The German psychoanalyst and pioneer of family therapy Helm Stierlin held the chair for basic psychoanalytic research and family therapy at Heidelberg University from 1974 to 1991. A group of young and committed therapists, the Heidelberg School , gathered around him and propagated the narrative approach, multi-generational perspective, genogram and couple therapy. Stierlin's employees included Arnold Retzer , Gunther Schmidt , Fritz B. Simon , Hans Rudi Fischer and Gunthard Weber .

Narrative approach

Influenced by Michel Foucault (1980), the narrative approach often used in systemic therapy is traced back to Michael White (1990) and David Epston (1992). It is a post-structuralist postulate that individual and social phenomena result from linguistic traditions and subsequent manifestations of constructions of reality . The identity of the individual is thus formed as a narrative and, to that extent, understood as deconstructable or reconstructable.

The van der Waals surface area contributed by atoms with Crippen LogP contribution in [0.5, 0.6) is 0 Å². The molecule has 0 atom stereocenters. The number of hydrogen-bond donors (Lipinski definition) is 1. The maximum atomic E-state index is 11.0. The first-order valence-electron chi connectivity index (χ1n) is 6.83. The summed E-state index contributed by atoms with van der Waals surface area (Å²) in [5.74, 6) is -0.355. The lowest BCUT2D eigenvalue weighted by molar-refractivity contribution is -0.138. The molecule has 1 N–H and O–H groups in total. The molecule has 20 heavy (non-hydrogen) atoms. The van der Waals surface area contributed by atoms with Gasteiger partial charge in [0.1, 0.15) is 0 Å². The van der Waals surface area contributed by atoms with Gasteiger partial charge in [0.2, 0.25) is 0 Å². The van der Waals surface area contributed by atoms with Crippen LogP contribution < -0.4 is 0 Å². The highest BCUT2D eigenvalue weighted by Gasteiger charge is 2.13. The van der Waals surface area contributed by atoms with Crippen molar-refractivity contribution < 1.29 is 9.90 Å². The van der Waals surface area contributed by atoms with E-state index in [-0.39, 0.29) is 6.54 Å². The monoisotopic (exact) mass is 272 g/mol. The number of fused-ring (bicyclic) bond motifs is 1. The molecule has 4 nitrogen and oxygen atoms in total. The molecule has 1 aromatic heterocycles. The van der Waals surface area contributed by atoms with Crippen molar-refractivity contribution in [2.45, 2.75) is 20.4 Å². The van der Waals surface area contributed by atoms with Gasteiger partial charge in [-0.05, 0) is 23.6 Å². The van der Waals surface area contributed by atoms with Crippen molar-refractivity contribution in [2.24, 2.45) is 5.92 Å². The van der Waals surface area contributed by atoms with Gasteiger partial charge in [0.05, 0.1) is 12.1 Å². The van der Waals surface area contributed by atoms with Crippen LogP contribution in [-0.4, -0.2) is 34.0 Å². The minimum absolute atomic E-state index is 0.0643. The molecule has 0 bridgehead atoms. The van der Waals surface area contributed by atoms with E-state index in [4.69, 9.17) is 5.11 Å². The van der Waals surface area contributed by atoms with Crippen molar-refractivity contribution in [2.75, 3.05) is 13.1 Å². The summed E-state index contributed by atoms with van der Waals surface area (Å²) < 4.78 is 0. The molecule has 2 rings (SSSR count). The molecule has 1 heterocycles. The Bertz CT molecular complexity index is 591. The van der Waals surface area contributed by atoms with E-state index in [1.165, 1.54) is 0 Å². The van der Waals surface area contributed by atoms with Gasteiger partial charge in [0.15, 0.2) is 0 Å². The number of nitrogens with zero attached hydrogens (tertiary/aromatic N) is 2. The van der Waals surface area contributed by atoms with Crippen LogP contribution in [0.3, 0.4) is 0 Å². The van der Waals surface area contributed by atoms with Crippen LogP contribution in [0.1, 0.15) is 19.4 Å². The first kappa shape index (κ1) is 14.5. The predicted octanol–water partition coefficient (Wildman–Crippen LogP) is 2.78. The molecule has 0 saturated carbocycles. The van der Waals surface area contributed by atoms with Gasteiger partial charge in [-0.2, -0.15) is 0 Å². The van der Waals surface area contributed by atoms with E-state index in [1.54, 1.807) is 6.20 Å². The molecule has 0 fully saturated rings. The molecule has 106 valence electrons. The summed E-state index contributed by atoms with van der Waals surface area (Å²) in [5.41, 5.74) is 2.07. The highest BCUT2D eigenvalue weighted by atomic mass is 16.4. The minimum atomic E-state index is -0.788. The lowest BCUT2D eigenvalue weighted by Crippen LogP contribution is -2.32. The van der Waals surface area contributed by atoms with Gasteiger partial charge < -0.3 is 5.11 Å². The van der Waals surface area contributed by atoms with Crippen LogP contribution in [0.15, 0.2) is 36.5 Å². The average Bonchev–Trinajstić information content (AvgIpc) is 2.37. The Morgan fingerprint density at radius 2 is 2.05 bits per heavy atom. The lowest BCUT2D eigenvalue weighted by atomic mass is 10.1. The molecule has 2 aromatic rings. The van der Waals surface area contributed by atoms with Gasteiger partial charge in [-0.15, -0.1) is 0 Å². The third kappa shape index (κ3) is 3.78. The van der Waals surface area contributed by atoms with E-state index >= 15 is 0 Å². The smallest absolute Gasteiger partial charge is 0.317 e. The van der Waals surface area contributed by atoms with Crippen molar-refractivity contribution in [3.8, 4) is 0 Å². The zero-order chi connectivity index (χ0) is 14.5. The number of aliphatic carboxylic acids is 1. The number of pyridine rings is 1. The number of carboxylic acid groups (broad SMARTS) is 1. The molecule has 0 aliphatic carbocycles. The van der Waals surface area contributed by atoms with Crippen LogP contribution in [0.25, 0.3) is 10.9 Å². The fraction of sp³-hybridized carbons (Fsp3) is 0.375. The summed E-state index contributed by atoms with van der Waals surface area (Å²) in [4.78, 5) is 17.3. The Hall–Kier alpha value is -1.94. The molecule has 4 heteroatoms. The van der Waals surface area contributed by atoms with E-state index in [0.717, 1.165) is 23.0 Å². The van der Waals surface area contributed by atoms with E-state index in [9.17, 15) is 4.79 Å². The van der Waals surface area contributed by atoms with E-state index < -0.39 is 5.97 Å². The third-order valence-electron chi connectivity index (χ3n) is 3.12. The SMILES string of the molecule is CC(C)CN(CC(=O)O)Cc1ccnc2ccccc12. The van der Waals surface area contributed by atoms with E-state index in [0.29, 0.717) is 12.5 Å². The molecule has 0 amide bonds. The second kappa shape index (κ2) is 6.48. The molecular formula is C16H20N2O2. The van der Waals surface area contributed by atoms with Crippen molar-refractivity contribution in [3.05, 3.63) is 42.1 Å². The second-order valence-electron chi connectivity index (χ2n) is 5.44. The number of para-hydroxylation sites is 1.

Therapeutic dialogue and client autonomy

Harold A. Goolishian and Harlene Anderson (1988), who established the therapeutic dialogue and the autonomy of the client in systemic therapy, are also the leading figures of the narrative approach .

Constellation work

While the family constellation according to Hellinger is rejected by the systemic therapy as "too phenomenological" and "too directive", system constellations , if they correspond to the narrative-constructivist approach , are mainly used today in systemic therapy in the German-speaking area according to Insa Sparrer and Matthias Varga von Kibéd performed.